A two week, online Public Review took place from November 5-19, 2008. Members of the ocean literacy community were invited to participate in the review of the second draft of the Scope and Sequence, which comprised of 28 conceptual flow diagrams. As before, the review occurred on the virtual campus of the College of Exploration, and was open to all interested educators and scientists. Over 100 scientists and educators participated using Caucus Space for online asynchronous discussions and Marratech for synchronous virtual meetings. They scrutinized, debated, discussed, and reworked the content, language, organization, and presentation of all the flows individually. For both the synchronous and the asynchronous on-line discussions, one scientist and/or one educator moderated the interactions. The team of educators and curriculum developers at LHS/COSEE California spent the next few months amending the second draft of the conceptual flow diagrams in the light of the feedback from the Public Review. These modifications were made one principle at a time; that is, the conceptual flow diagrams for grades K-2, 3-5, 6-8, and 9-12 in each principle were reviewed together in order to ensure progression of concepts and consistency in language across all grade bands. This revision resulted in the third draft.
Beth Jewell, Peter Tuddenham, Lynn Whitley, Maia Wilcox, and Tammie Visintainer toasting the completion of the Scope and Sequence following the Special Expert Educator Review in Berkeley, California.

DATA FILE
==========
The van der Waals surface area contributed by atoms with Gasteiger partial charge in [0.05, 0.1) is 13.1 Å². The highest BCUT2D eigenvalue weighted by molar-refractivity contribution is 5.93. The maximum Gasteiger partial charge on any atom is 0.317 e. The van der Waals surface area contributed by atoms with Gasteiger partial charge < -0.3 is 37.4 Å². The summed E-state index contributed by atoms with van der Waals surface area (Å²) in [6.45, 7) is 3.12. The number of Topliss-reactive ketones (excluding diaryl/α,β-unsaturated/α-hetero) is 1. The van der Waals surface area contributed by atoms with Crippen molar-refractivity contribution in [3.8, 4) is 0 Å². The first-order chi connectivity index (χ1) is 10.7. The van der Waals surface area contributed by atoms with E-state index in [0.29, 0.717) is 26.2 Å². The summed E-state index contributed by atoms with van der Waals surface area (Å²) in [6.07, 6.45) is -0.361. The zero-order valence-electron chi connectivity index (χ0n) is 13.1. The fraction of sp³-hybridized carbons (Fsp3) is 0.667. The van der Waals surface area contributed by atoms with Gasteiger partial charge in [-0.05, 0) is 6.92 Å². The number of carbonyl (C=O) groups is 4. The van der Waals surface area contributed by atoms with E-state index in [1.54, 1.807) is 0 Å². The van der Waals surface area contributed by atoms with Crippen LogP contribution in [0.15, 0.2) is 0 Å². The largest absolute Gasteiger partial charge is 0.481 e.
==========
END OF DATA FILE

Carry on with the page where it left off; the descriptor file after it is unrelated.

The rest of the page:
Next, from April-June 2009, individuals with specific expertise in ocean sciences and education were invited to take part in the two-stage Expert Review of the third draft of the 28 conceptual flow diagrams. Stage One (April-June 2009) was a review of the science content for accuracy. Two to three ocean scientists with expert knowledge in the particular concepts within a particular principle were selected to review all four grade band conceptual flow diagrams for that principle. The scientists reviewed the flows for scientific accuracy and conceptual logic; the Scope and Sequence project manager facilitated correspondences by teleconference and email between the scientists in order to resolve disagreements and inconsistencies. The third draft of the flows was revised in accordance with suggestions from the scientists. Stage Two (June 8-10, 2009) was a review for educational appropriateness of the content. Fourteen educators with expertise in conceptual flow diagrams, the Ocean Literacy Principles, classroom teaching, curriculum development, and educational research convened at LHS to scrutinize and modify the flows for accuracy as conceptual flow diagrams and their developmental appropriateness and progression without changing the scientific integrity of the statements. The educators formed teams of three to four individuals with different expert knowledge, and each team discussed and revised all four grade band conceptual flow diagrams for a particular principle. They also reviewed the conceptual flow diagrams within each grade band, across all seven principles. The team of educators and curriculum developers at LHS/COSEE California spent the next month incorporating all feedback from both Expert Reviews into a fourth draft in time to be showcased at the 2009 National Marine Educators Association Conference in Monterey, California.